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Kuwait visa - beware!

Discussion in 'Teaching abroad' started by m_alamin_we, Aug 26, 2020.

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  1. m_alamin_we

    m_alamin_we New commenter

    Anyone thinking of teaching in Kuwait should be aware that you may not get a visa if your degree does not match the post you're applying for. I have a BEng, MSc and PhD in electronics engineering but was denied a visa by the Ministry of Education for a teacher of physics role. They wouldn't even consider me for a general science role. I have taught physics in the UK and have no issues with subject knowledge. I was told by my school that 3 other teachers were denied visa. I don't know which roles they applied for. To be fair to my school they tried to convince the Ministry but to no avail. I wish I knew about this or did more research. I learned it the hard way. Hope others don't have to.
     
  2. percy topliss

    percy topliss Established commenter

    Do you have a teaching qualification?
     
    taiyah likes this.
  3. m_alamin_we

    m_alamin_we New commenter

    I do- PGCE +QTS
     
  4. february31st

    february31st Established commenter

    It could be a Nationality issue, but in Kuwait you never Know!

    Give me a PM in a week as I my hear of schools who would bend over backs wards to attract a PhD qualified Physics teacher!
     
    m_alamin_we likes this.
  5. norwichred

    norwichred Occasional commenter

    Errrr, firstly no visas are being issued for ANYONE at the moment. So how could teachers have been turned down? That’s the first thing.

    Secondly that’s been the issue in Kuwait for a number of years now. It is easily possible to get round it. All the school does is technically employ you in a job your degree is in but you actually do the job they want you to do. Yeah your job title doesn’t match the job you’re doing but.............

    It sounds to me like the school is telling you porkies. Would love to know which one it is (don’t say, you’re not allowed)
     
  6. m_alamin_we

    m_alamin_we New commenter

    It's the entry visa which wasn't granted.

    I really hope it wasn't the school messing around. Hard to know what to believe.

    It's one of the academies. Not The Scottish one.
     
  7. alannotrealname

    alannotrealname New commenter

    but you can give a clue......
     
  8. norwichred

    norwichred Occasional commenter

    There ARE no entry visas being issued. Full stop. It is impossible to get into the country unless you already have a civil ID card which can only be given to you if you’ve already lived there. I have one and even then I still got stuck in the UK for two weeks.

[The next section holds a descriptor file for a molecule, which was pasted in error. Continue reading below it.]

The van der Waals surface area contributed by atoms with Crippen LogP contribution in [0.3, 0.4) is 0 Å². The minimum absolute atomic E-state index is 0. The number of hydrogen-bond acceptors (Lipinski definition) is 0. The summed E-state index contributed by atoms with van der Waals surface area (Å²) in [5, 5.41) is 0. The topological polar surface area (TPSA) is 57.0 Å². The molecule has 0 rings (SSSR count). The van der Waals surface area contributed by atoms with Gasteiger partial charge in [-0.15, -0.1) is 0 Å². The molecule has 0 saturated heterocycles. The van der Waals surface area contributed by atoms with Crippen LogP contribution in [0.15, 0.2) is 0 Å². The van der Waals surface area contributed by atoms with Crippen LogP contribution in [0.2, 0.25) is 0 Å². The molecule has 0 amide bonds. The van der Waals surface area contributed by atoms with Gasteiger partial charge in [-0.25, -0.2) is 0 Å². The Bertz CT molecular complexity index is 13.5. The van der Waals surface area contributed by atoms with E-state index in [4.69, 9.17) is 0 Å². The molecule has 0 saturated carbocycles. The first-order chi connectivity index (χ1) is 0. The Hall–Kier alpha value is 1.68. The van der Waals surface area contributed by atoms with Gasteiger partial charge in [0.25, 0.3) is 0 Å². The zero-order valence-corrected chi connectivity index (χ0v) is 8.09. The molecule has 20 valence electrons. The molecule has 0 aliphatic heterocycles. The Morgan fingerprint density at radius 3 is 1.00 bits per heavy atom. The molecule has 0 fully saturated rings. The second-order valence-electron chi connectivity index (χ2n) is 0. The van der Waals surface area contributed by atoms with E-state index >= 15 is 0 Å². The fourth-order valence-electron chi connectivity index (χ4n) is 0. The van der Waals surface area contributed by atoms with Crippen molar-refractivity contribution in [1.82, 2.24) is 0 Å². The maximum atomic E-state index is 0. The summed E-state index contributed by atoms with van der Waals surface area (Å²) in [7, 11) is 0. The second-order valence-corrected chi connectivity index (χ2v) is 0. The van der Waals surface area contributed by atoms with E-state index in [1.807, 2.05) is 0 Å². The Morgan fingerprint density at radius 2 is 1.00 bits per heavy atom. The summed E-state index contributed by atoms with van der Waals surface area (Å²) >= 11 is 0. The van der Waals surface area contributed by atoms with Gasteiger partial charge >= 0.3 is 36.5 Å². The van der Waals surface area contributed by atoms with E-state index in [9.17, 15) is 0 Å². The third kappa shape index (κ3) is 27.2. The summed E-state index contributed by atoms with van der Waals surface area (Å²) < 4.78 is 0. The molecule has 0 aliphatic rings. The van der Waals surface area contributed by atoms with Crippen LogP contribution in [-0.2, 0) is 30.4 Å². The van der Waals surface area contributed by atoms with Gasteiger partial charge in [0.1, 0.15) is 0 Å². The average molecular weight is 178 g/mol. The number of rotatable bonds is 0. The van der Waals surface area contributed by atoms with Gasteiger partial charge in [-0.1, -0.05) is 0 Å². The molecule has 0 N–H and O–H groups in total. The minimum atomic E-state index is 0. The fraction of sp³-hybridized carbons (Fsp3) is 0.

Even my wife and kids can’t get back in and are stuck in Europe.

    They’re telling you porky pies I suspect.

    Online learning has just been extended until at least November, and for that time the ministry have reduced fees schools can charge by 20%. There’s been a bloodbath with many many teachers losing their jobs.......
     
  9. m_alamin_we

    m_alamin_we New commenter

    I need to investigate this somehow. I'm still part of the new staff email group and I have received welcome emails sent to all new staff. It detailed plans for flights, PCR tests etc and about what happens when they arrive in Kuwait. Unless the school has gone all in on the deception it seems some new staff may be joining them?

    I am going to contact more people in Kuwait and contact the embassy in the UK and the Ministry of Education in Kuwait.

    If it turns out the school lied, is there anything that can be done?
     
  10. norwichred

    norwichred Occasional commenter

    This is Kuwait mate. At the most you would have an offer letter, not a contract (that’s not signed until you get here) so short answer is no nothing can be done.........

    As for the new staff. Quite simply not yet (unless there’s something I don’t know which is possible). There was a plane load of Somalians who came in the other day to teach in governmental schools but that was part of the existing contract the two countries have to provide teachers.

    It is quite possible that some, or most, of the new teachers in the group You mentioned already have residency and are transferring from one school to another. They would have no trouble getting back in. As I said if you have residency you can get in via Turkish airlines or Kuwait airlines from London. Residencies have been extended for three months so they can be transferred from one employer to another.

    But other than that simply no way. The MoE has lobbied the MoI to issue a new type of commercial visit visa especially for teachers which would allow them to bring the new teachers in as tourists and then convert them to residency whilst they are here. The reason for this is because no new residencies are being issued and therefore no new work visas.

    They may have submitted your case to the ministry in advance, it’s possible, but I wasn’t even aware that the ministry was evaluating new teachers for employment at this stage....

    Sorry I’m not much help :(.